Many vehicles today come with a spare tire either standard like the one on our Jeep or as an option. We found that a lot of RVs you can order a spare tire as an option. Especially on Class Cs, Class Bs and a lot of the towables out there. However, our Class A RV didn’t come with a spare and the manufacturer didn’t offer one as an option. So we’re looking at ways to bring spare tire with us either roof mount it on the top of our Jeep with a rack. Try to find some space in a bay where we
could stick a tire. Although that really wasn’t an option for us. Or find another solution where we could bring a spare tire along with us but keep it out of the way. You might be asking why we wanted to get a spare. A lot of people have said we’re crazy for getting a spare on our RV, but we look at it as an insurance policy. We’ve met lot of people in our travels that have blown a tire at one point or another. When they called their roadside assistance to come change it for them, the people who came out didn’t have the size tire that they needed. So they were either stuck in that area for a long time or they had to pay a premium price to have that tire ordered and shipped to them right away so they weren’t stuck. The biggest problem we heard about was when someone blew a tire, as they were driving off the road on that tire, their aluminum rims got shredded and were unusable. Which means they had to find a replacement rim before they can get that tire mounted and get back on the road. For those of you who have looked for rims, you know it can be a difficult proposition if you have an odd size tire. So to answer the question as to why we
wanted a spare tire. We simply didn’t want to be stuck out in the
middle of no where. We did have roadside assistance through Ford and like many roadside assistance programs it’s not guaranteed that they’re going to have the tire we need, if and when we break down. That’s why we wanted to bring a spare with us. We go to a lot of out-of-the-way places. We do BLM camping. We’re going off-road. So we wanted to make sure that we would always have a tire if we ever needed it. This was an important insurance policy that we were willing to pay for. For those of you with large DPs, you may be running on the same size tire that a standard over-the-road truck uses. If that’s the case, it’s going to be a lot easier for you to find a tire if and when you’re close down the road. Our gas Class A coach had a very specific tire
and wheel size. We only found those on similar size gas RVs. Which meant, when we went to try and find a spare to carry on the motorhome, it was actually very difficult to find a rim in that size. A little easier to find the tire, but we could only get the tire at RV shops. Another reason to consider taking a spare with you if you have an odd size tire. We ended up getting a Roadmaster Spare Tire Carrier. This was perfect for us because it could be mounted in the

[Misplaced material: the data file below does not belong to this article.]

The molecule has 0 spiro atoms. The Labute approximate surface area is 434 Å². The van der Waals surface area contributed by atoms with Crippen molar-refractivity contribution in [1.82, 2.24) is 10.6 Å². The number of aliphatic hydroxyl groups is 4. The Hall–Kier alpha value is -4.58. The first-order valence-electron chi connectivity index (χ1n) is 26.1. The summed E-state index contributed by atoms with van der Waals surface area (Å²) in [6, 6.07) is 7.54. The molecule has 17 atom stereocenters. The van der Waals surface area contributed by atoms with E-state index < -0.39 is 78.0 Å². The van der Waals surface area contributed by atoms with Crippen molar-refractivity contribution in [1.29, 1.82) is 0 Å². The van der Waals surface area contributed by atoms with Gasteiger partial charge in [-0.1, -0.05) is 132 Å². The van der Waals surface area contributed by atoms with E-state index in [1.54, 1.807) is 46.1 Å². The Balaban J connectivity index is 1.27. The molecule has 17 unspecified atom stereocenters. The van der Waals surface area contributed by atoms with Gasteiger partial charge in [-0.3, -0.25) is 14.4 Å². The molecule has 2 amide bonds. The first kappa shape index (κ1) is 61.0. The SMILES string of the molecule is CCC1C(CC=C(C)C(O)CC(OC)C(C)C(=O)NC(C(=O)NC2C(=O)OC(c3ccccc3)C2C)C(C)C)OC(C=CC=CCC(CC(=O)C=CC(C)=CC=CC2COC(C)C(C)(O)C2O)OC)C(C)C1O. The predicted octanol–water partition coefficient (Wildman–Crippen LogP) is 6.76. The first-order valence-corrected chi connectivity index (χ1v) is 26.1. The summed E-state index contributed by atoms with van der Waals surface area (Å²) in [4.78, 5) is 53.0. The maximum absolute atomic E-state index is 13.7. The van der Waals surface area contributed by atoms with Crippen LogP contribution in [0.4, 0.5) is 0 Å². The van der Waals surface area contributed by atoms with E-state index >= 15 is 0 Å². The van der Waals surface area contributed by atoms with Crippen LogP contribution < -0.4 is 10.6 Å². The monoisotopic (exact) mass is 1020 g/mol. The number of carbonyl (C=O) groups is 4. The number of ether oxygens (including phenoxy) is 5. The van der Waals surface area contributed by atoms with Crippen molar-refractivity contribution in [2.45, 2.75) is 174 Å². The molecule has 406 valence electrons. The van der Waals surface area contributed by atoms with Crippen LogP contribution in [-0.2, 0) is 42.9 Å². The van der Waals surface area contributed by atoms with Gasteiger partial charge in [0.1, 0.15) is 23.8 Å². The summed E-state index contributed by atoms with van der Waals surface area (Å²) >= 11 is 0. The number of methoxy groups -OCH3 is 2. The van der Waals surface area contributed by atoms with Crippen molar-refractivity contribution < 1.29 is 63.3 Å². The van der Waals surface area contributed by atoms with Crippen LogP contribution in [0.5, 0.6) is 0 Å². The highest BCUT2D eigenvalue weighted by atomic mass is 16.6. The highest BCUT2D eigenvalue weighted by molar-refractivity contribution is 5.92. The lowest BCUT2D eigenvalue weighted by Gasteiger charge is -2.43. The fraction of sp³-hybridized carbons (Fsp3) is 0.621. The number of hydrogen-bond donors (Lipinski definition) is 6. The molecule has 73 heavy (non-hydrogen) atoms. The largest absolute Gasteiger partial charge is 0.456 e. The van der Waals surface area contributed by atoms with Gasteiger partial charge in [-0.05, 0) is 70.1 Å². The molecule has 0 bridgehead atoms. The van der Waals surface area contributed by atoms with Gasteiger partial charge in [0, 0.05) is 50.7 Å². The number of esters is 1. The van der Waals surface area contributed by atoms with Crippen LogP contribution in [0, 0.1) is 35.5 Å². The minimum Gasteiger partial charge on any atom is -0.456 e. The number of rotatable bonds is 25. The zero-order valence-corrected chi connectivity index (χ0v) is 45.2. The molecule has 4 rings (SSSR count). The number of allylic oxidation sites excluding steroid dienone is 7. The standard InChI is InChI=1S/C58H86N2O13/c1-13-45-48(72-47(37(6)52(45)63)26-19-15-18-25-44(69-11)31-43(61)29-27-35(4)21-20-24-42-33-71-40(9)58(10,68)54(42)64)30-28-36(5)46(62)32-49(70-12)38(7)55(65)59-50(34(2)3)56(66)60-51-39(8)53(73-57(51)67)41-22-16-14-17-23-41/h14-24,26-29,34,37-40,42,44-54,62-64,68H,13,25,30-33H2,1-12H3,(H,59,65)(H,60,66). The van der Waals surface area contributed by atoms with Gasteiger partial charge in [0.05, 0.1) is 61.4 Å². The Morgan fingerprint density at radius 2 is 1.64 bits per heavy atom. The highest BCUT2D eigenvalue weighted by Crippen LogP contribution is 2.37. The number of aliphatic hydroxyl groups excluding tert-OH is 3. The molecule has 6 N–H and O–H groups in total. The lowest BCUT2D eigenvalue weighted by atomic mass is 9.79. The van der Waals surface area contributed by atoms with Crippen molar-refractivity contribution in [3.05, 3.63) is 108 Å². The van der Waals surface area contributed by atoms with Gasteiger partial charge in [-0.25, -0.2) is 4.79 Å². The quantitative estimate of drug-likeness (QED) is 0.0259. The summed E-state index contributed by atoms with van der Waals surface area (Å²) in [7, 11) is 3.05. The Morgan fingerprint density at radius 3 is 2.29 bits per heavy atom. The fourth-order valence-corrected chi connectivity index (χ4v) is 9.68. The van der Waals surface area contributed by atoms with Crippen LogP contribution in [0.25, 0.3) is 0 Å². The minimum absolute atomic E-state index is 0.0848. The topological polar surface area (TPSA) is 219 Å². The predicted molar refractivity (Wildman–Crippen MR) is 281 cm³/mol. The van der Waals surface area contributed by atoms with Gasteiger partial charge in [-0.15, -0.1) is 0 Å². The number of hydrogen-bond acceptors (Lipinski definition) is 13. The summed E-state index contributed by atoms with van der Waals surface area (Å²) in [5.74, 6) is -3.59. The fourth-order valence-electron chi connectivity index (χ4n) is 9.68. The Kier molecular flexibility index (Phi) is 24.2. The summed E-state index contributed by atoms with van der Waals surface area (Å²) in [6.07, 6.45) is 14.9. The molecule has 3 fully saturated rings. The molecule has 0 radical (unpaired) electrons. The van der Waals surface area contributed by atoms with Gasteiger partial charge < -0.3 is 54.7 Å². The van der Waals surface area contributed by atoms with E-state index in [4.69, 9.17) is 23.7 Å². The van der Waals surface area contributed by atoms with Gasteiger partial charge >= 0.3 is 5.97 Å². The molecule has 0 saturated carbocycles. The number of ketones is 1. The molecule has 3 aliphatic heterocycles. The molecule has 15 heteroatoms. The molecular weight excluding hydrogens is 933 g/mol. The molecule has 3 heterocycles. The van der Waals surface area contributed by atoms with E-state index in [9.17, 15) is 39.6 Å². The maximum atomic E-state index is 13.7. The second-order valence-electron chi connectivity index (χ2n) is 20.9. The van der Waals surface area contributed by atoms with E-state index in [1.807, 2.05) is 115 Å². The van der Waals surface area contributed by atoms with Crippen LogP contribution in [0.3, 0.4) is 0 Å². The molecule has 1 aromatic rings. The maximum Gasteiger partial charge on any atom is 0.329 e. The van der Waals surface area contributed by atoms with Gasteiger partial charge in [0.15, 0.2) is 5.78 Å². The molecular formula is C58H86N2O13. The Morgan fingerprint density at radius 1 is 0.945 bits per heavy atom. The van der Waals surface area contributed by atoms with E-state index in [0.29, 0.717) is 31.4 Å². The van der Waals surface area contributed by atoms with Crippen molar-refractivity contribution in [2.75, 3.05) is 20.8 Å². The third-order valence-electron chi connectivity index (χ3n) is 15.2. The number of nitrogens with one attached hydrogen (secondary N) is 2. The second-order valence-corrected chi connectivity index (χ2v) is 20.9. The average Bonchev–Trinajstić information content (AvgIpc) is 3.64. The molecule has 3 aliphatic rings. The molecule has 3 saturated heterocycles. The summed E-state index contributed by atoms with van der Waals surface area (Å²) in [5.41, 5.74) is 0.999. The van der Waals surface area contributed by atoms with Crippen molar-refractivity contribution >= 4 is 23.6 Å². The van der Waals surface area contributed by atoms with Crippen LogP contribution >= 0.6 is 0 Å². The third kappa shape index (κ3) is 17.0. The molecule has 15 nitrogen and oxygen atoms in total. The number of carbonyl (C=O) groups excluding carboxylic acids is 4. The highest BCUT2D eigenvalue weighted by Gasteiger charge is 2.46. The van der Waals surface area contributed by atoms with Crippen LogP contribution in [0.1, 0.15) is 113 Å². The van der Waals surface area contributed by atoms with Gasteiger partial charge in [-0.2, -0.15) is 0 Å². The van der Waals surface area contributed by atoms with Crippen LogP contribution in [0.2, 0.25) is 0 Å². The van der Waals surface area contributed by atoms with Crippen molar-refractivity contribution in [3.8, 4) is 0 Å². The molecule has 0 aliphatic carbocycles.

hitch receiver of our RV and it would allow us to still use our Ready Brute Elite tow bar. Installation was fairly straightforward. The bottom portion goes into the hitch receiver. Then I bolted up the top section which holds the wheel and locked it in place with a wing nut. The only thing we need to do after that was find a spare tire and wheel to put on it. You’re probably going to lose about 200lbs of hitch capacity. The tire itself, depending on your size going to weigh anywhere from about 100 to 150 pounds. Plus, I believe that tire carrier itself weighs about another 70 pounds. So that’s something to take into consideration. The most challenging thing for us was sourcing a rim. As far as I could tell, these rims only went on Ford motorhome chassis. So i was trying to find them at scrapyards and other places. We ended up finding a rim that had come off of a Canyon Star because of cosmetic damage. It was still usable and then we went to a RV dealership and ordered the tire in the correct size to put it on that rim. Believe it or not the easiest part of all of this was actually mounting the tire onto the carrier. The carrier has a very nice setup where you can lower the plate down. You roll the tire over to the carrier and then you bolt it up and then lift it up with an arm that they provide to make it easy enough for one person to do. The great thing for those of you with a DP is that the tire is very easy to lift up and down with one person. That makes accessing the rear hatch of your DP a much simpler process. In 15,000 miles with our RV we never had a blown tire, but we were always happy to have that
spare tire with us. Anytime we went into remote areas it was peace of mind having that there with us in case we needed it. Carrying a spare tire on a Class A motorhome is not for everyone. But if you are in the market, the Roadmaster Spare Rire Carrier is a great option to consider. If you would like to see the full review for the Roadmaster Spare Tire Carrier, I will put a link in the description below. Thank you guys so much for watching. If you enjoyed this video please consider giving it a thumbs up. Subscribe if you haven’t already. See you next time. Bye!